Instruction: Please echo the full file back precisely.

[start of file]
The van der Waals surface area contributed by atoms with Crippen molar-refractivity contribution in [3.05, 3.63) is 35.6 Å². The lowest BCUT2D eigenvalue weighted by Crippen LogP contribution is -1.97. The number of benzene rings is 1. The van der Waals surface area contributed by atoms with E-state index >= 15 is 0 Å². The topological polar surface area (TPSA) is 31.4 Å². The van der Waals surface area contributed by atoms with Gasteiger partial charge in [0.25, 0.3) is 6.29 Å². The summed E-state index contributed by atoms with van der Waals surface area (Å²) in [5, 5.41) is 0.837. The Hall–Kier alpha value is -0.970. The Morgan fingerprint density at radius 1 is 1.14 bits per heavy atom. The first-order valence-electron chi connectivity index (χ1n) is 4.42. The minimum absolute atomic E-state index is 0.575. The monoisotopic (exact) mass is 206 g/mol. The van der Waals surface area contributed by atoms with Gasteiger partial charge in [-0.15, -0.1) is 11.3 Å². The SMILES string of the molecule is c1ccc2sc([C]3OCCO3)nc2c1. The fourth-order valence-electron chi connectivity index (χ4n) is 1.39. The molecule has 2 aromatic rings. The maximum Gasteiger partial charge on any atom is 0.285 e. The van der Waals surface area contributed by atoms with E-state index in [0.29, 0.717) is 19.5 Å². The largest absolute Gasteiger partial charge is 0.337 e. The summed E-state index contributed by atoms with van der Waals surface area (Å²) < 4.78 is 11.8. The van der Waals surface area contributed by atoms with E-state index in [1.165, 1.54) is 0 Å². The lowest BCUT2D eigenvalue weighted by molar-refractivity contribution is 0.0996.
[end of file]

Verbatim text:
The van der Waals surface area contributed by atoms with Crippen molar-refractivity contribution in [3.05, 3.63) is 35.6 Å². The lowest BCUT2D eigenvalue weighted by Crippen LogP contribution is -1.97. The number of benzene rings is 1. The van der Waals surface area contributed by atoms with E-state index >= 15 is 0 Å². The topological polar surface area (TPSA) is 31.4 Å². The van der Waals surface area contributed by atoms with Gasteiger partial charge in [0.25, 0.3) is 6.29 Å². The summed E-state index contributed by atoms with van der Waals surface area (Å²) in [5, 5.41) is 0.837. The Hall–Kier alpha value is -0.970. The Morgan fingerprint density at radius 1 is 1.14 bits per heavy atom. The first-order valence-electron chi connectivity index (χ1n) is 4.42. The minimum absolute atomic E-state index is 0.575. The monoisotopic (exact) mass is 206 g/mol. The van der Waals surface area contributed by atoms with Gasteiger partial charge in [-0.15, -0.1) is 11.3 Å². The SMILES string of the molecule is c1ccc2sc([C]3OCCO3)nc2c1. The fourth-order valence-electron chi connectivity index (χ4n) is 1.39. The molecule has 2 aromatic rings. The maximum Gasteiger partial charge on any atom is 0.285 e. The van der Waals surface area contributed by atoms with E-state index in [0.29, 0.717) is 19.5 Å². The largest absolute Gasteiger partial charge is 0.337 e. The summed E-state index contributed by atoms with van der Waals surface area (Å²) < 4.78 is 11.8. The van der Waals surface area contributed by atoms with E-state index in [1.165, 1.54) is 0 Å². The lowest BCUT2D eigenvalue weighted by molar-refractivity contribution is 0.0996.